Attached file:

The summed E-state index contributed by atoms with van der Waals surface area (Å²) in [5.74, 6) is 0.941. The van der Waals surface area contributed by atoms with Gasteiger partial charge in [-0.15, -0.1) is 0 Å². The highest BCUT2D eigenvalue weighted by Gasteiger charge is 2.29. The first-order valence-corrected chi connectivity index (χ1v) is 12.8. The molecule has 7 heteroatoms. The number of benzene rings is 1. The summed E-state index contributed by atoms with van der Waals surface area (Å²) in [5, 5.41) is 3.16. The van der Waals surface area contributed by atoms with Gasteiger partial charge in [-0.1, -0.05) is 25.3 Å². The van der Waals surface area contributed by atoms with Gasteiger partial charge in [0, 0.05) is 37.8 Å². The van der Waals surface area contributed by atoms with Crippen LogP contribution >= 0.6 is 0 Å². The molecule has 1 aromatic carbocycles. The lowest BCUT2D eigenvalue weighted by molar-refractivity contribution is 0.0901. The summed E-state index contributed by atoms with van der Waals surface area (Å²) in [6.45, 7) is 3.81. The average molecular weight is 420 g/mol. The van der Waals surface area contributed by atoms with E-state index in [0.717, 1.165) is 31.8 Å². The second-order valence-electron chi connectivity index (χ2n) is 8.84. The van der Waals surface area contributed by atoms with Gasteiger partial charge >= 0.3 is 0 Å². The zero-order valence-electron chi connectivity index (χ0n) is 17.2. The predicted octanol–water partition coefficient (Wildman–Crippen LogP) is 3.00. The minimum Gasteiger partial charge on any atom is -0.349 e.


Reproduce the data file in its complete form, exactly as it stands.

The summed E-state index contributed by atoms with van der Waals surface area (Å²) in [5.74, 6) is 0.941. The van der Waals surface area contributed by atoms with Gasteiger partial charge in [-0.15, -0.1) is 0 Å². The highest BCUT2D eigenvalue weighted by Gasteiger charge is 2.29. The first-order valence-corrected chi connectivity index (χ1v) is 12.8. The molecule has 7 heteroatoms. The number of benzene rings is 1. The summed E-state index contributed by atoms with van der Waals surface area (Å²) in [5, 5.41) is 3.16. The van der Waals surface area contributed by atoms with Gasteiger partial charge in [-0.1, -0.05) is 25.3 Å². The van der Waals surface area contributed by atoms with Gasteiger partial charge in [0, 0.05) is 37.8 Å². The van der Waals surface area contributed by atoms with Crippen LogP contribution >= 0.6 is 0 Å². The molecule has 1 aromatic carbocycles. The lowest BCUT2D eigenvalue weighted by molar-refractivity contribution is 0.0901. The summed E-state index contributed by atoms with van der Waals surface area (Å²) in [6.45, 7) is 3.81. The average molecular weight is 420 g/mol. The van der Waals surface area contributed by atoms with E-state index in [0.717, 1.165) is 31.8 Å². The second-order valence-electron chi connectivity index (χ2n) is 8.84. The van der Waals surface area contributed by atoms with Gasteiger partial charge >= 0.3 is 0 Å². The zero-order valence-electron chi connectivity index (χ0n) is 17.2. The predicted octanol–water partition coefficient (Wildman–Crippen LogP) is 3.00. The minimum Gasteiger partial charge on any atom is -0.349 e.